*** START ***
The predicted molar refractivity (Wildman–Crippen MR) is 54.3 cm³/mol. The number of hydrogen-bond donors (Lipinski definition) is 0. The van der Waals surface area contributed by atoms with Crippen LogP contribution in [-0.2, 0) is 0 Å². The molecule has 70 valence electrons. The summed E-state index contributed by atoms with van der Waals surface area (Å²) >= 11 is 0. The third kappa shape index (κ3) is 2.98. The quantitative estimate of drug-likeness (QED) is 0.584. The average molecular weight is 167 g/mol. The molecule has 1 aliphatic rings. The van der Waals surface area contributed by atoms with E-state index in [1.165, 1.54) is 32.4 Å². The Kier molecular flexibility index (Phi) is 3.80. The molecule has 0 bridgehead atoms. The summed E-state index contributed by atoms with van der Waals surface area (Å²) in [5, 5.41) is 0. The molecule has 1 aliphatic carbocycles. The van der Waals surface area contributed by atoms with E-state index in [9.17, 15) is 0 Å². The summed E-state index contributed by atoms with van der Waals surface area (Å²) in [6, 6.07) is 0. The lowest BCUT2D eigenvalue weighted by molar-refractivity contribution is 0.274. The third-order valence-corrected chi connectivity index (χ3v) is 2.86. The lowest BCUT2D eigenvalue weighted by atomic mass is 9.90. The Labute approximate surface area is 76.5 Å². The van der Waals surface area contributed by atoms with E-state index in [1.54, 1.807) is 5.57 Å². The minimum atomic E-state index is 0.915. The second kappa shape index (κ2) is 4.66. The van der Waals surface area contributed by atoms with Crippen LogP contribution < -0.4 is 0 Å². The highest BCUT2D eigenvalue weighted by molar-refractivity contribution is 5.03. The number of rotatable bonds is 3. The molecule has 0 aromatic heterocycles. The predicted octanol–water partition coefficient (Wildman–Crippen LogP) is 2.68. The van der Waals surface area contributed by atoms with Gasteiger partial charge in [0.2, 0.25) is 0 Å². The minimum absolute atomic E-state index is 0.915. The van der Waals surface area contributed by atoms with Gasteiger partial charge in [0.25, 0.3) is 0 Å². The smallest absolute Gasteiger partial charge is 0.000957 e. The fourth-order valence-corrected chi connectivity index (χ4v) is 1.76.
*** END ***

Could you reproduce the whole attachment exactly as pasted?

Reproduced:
The predicted molar refractivity (Wildman–Crippen MR) is 54.3 cm³/mol. The number of hydrogen-bond donors (Lipinski definition) is 0. The van der Waals surface area contributed by atoms with Crippen LogP contribution in [-0.2, 0) is 0 Å². The molecule has 70 valence electrons. The summed E-state index contributed by atoms with van der Waals surface area (Å²) >= 11 is 0. The third kappa shape index (κ3) is 2.98. The quantitative estimate of drug-likeness (QED) is 0.584. The average molecular weight is 167 g/mol. The molecule has 1 aliphatic rings. The van der Waals surface area contributed by atoms with E-state index in [1.165, 1.54) is 32.4 Å². The Kier molecular flexibility index (Phi) is 3.80. The molecule has 0 bridgehead atoms. The summed E-state index contributed by atoms with van der Waals surface area (Å²) in [5, 5.41) is 0. The molecule has 1 aliphatic carbocycles. The van der Waals surface area contributed by atoms with E-state index in [9.17, 15) is 0 Å². The summed E-state index contributed by atoms with van der Waals surface area (Å²) in [6, 6.07) is 0. The lowest BCUT2D eigenvalue weighted by molar-refractivity contribution is 0.274. The third-order valence-corrected chi connectivity index (χ3v) is 2.86. The lowest BCUT2D eigenvalue weighted by atomic mass is 9.90. The Labute approximate surface area is 76.5 Å². The van der Waals surface area contributed by atoms with E-state index in [1.54, 1.807) is 5.57 Å². The minimum atomic E-state index is 0.915. The second kappa shape index (κ2) is 4.66. The van der Waals surface area contributed by atoms with Crippen LogP contribution < -0.4 is 0 Å². The highest BCUT2D eigenvalue weighted by molar-refractivity contribution is 5.03. The number of rotatable bonds is 3. The molecule has 0 aromatic heterocycles. The predicted octanol–water partition coefficient (Wildman–Crippen LogP) is 2.68. The van der Waals surface area contributed by atoms with Gasteiger partial charge in [0.2, 0.25) is 0 Å². The minimum absolute atomic E-state index is 0.915. The van der Waals surface area contributed by atoms with Gasteiger partial charge in [0.25, 0.3) is 0 Å². The smallest absolute Gasteiger partial charge is 0.000957 e. The fourth-order valence-corrected chi connectivity index (χ4v) is 1.76.